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    CYS 2300 - Defensive CyberOps and Audit


    Prerequisite(s): CYS 2100   and NET 2300  
    Intrusion Detection/Prevention Systems are critical components of well-designed network architectures. These systems act as a line of defense, helping protect company assets from attacks. In this course, students gain a thorough grounding in the design, implementation, and administration of
    IDSes/IPSes, as well as practical, hands-on experience working with them. In addition, students analyze various attack signatures and the network traffic these systems collect.  Credit(s): 3
  
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    CYS 3200 - Digital Forensics


    Prerequisite(s): CYS 2300  and NET 1500  
    Provides students with an understanding of the detailed methodological approach to computer forensics, evidence analysis, digital evidence acquisition/handling, and analysis in a forensically sound manner. Students will acquire hands-on experience with various forensic investigation techniques and standard tools necessary to successfully carry-out a computer forensic investigation Credit(s): 3
  
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    CYS 3500 - Offensive CyberOps & Vulnerability


    Prerequisite(s): CYS 3200  
    The students will demonstrate their skills in planning and scoping a penetration testing engagement in an ethical manner. They will document identified flaws and vulnerabilities through various methods of vulnerability testing, including and not limited to foot printing, attack surface, discovery, and attack vectors Credit(s): 3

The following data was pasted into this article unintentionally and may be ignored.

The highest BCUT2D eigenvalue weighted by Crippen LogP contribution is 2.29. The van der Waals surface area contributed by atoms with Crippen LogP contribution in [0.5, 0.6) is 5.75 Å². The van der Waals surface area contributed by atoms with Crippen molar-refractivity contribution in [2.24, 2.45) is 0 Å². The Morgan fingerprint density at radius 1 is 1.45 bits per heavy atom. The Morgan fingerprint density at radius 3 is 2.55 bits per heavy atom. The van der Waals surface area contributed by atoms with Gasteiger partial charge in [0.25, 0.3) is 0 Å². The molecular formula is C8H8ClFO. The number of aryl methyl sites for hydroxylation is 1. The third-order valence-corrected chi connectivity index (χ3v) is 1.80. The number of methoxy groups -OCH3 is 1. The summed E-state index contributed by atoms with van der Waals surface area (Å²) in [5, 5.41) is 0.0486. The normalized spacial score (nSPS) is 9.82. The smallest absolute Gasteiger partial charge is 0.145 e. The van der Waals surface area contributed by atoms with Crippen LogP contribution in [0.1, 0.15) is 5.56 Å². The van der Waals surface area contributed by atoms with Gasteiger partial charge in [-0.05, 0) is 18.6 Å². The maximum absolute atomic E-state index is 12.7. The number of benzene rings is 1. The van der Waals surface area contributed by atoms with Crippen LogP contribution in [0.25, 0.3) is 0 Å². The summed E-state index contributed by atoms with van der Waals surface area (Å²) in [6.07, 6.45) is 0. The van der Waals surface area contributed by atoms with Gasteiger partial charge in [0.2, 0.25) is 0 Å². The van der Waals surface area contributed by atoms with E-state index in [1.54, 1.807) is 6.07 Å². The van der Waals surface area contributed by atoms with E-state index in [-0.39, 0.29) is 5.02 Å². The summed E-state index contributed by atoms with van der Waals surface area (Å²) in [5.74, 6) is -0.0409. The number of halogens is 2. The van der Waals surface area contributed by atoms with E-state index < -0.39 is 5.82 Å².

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    CYS 4100 - Cybersecurity Project I


    Prerequisite(s): CYS 3500  
    This is the first of the projects for the Cybersecurity program. Project I will address instructor/student project in one of the following pathways: 1.) CyberOps; 2.) Digital Forensics; 3.) Network Engineering; 4.) Computer Science. Upon completion students, with the instructor will define a scenario(s) creating in a lab to be able to analyze a cybersecurity problem and design an appropriate solution using a combination of tools and techniques. Documentation of the scenario(s) and solution(s) is required.  Credit(s): 3
  
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    CYS 4200 - Cybersecurity Project II


    Prerequisite(s): CYS 4100  
    This is the first of the projects for the Cybersecurity program. Project II will address instructor/student project in one of the following pathways: 1.) CyberOps; 2.) Digital Forensics; 3.) Network Engineering; 4.) Computer Science. This class should be a deeper look into the scenario(s) that was started in the CYS 4100 Cybersecurity I class. This can be proposed by an industry problem/issue that as a sponsor for the project to resolved a real life problem. Upon completion students, with the instructor will define a problem/issue to be created in a lab to be able and using a combination of tools and techniques determine a solution. Documentation of the scenario(s) and solution(s) is required.  Credit(s): 3
  
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    CYS 4950 - Internship


    Prerequisite(s): CYS 3500  and Advisor Approval